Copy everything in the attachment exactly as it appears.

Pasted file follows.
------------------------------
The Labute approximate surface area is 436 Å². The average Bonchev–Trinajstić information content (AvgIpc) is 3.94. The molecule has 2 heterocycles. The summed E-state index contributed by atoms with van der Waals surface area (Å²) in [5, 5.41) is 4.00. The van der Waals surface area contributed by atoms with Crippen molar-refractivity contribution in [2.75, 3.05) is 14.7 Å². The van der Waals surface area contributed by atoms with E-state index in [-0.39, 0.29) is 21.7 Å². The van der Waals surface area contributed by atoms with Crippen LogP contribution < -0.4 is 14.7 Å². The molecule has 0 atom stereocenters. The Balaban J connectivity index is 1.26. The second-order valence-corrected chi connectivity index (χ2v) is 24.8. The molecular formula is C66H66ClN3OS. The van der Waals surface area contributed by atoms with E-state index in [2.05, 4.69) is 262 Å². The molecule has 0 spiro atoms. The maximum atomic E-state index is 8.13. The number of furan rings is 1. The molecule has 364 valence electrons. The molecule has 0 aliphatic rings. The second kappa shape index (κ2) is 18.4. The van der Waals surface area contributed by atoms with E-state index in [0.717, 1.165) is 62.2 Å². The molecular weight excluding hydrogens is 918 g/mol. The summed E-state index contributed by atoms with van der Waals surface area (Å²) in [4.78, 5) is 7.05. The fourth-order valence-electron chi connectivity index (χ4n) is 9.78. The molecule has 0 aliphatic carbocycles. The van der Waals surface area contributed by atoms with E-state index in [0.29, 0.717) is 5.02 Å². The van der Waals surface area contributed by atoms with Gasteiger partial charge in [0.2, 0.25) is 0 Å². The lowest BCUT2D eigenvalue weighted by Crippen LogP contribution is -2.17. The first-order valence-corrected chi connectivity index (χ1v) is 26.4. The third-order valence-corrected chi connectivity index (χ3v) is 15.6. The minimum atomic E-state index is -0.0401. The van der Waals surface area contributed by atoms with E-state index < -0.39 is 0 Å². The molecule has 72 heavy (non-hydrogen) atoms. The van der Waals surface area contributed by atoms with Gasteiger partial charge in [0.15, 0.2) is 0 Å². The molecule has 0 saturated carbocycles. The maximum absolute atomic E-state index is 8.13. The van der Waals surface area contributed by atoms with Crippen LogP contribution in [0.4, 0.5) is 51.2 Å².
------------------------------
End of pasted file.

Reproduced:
The Labute approximate surface area is 436 Å². The average Bonchev–Trinajstić information content (AvgIpc) is 3.94. The molecule has 2 heterocycles. The summed E-state index contributed by atoms with van der Waals surface area (Å²) in [5, 5.41) is 4.00. The van der Waals surface area contributed by atoms with Crippen molar-refractivity contribution in [2.75, 3.05) is 14.7 Å². The van der Waals surface area contributed by atoms with E-state index in [-0.39, 0.29) is 21.7 Å². The van der Waals surface area contributed by atoms with Crippen LogP contribution < -0.4 is 14.7 Å². The molecule has 0 atom stereocenters. The Balaban J connectivity index is 1.26. The second-order valence-corrected chi connectivity index (χ2v) is 24.8. The molecular formula is C66H66ClN3OS. The van der Waals surface area contributed by atoms with E-state index in [2.05, 4.69) is 262 Å². The molecule has 0 spiro atoms. The maximum atomic E-state index is 8.13. The number of furan rings is 1. The molecule has 364 valence electrons. The molecule has 0 aliphatic rings. The second kappa shape index (κ2) is 18.4. The van der Waals surface area contributed by atoms with E-state index in [0.717, 1.165) is 62.2 Å². The molecular weight excluding hydrogens is 918 g/mol. The summed E-state index contributed by atoms with van der Waals surface area (Å²) in [4.78, 5) is 7.05. The fourth-order valence-electron chi connectivity index (χ4n) is 9.78. The molecule has 0 aliphatic carbocycles. The van der Waals surface area contributed by atoms with E-state index in [0.29, 0.717) is 5.02 Å². The van der Waals surface area contributed by atoms with Gasteiger partial charge in [0.2, 0.25) is 0 Å². The lowest BCUT2D eigenvalue weighted by Crippen LogP contribution is -2.17. The first-order valence-corrected chi connectivity index (χ1v) is 26.4. The third-order valence-corrected chi connectivity index (χ3v) is 15.6. The minimum atomic E-state index is -0.0401. The van der Waals surface area contributed by atoms with E-state index < -0.39 is 0 Å². The molecule has 72 heavy (non-hydrogen) atoms. The van der Waals surface area contributed by atoms with Gasteiger partial charge in [0.15, 0.2) is 0 Å². The molecule has 0 saturated carbocycles. The maximum absolute atomic E-state index is 8.13. The van der Waals surface area contributed by atoms with Crippen LogP contribution in [0.4, 0.5) is 51.2 Å².